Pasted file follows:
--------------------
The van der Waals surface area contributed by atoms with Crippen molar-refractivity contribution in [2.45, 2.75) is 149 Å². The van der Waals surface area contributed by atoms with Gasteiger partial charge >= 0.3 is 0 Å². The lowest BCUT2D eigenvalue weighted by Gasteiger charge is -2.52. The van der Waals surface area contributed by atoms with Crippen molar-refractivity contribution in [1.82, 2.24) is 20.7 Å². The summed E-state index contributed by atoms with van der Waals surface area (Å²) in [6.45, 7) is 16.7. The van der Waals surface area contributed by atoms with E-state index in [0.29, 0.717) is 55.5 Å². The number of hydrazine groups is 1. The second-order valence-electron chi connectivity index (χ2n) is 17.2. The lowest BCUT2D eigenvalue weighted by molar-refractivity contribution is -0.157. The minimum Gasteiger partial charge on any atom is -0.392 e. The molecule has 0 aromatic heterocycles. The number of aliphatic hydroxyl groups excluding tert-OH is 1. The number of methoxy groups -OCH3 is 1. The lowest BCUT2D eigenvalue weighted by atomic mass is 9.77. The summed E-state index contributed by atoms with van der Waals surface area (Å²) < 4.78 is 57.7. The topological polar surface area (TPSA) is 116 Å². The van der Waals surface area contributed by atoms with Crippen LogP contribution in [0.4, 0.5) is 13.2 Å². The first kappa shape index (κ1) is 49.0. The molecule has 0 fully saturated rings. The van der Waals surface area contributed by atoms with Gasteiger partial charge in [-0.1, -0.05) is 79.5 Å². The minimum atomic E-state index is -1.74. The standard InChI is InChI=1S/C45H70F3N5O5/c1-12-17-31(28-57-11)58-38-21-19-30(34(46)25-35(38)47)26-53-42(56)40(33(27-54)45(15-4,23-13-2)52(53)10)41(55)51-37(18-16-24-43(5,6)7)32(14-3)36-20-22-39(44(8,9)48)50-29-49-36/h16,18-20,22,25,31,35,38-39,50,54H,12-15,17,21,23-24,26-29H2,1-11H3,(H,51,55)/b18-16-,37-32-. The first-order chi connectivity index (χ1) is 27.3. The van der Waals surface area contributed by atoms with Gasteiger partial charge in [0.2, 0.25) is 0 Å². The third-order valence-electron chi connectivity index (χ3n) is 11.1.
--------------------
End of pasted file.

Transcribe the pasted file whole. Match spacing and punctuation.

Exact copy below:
The van der Waals surface area contributed by atoms with Crippen molar-refractivity contribution in [2.45, 2.75) is 149 Å². The van der Waals surface area contributed by atoms with Gasteiger partial charge >= 0.3 is 0 Å². The lowest BCUT2D eigenvalue weighted by Gasteiger charge is -2.52. The van der Waals surface area contributed by atoms with Crippen molar-refractivity contribution in [1.82, 2.24) is 20.7 Å². The summed E-state index contributed by atoms with van der Waals surface area (Å²) in [6.45, 7) is 16.7. The van der Waals surface area contributed by atoms with E-state index in [0.29, 0.717) is 55.5 Å². The number of hydrazine groups is 1. The second-order valence-electron chi connectivity index (χ2n) is 17.2. The lowest BCUT2D eigenvalue weighted by molar-refractivity contribution is -0.157. The minimum Gasteiger partial charge on any atom is -0.392 e. The molecule has 0 aromatic heterocycles. The number of aliphatic hydroxyl groups excluding tert-OH is 1. The number of methoxy groups -OCH3 is 1. The lowest BCUT2D eigenvalue weighted by atomic mass is 9.77. The summed E-state index contributed by atoms with van der Waals surface area (Å²) < 4.78 is 57.7. The topological polar surface area (TPSA) is 116 Å². The van der Waals surface area contributed by atoms with Crippen LogP contribution in [0.4, 0.5) is 13.2 Å². The first kappa shape index (κ1) is 49.0. The molecule has 0 fully saturated rings. The van der Waals surface area contributed by atoms with Gasteiger partial charge in [-0.1, -0.05) is 79.5 Å². The minimum atomic E-state index is -1.74. The standard InChI is InChI=1S/C45H70F3N5O5/c1-12-17-31(28-57-11)58-38-21-19-30(34(46)25-35(38)47)26-53-42(56)40(33(27-54)45(15-4,23-13-2)52(53)10)41(55)51-37(18-16-24-43(5,6)7)32(14-3)36-20-22-39(44(8,9)48)50-29-49-36/h16,18-20,22,25,31,35,38-39,50,54H,12-15,17,21,23-24,26-29H2,1-11H3,(H,51,55)/b18-16-,37-32-. The first-order chi connectivity index (χ1) is 27.3. The van der Waals surface area contributed by atoms with Gasteiger partial charge in [0.2, 0.25) is 0 Å². The third-order valence-electron chi connectivity index (χ3n) is 11.1.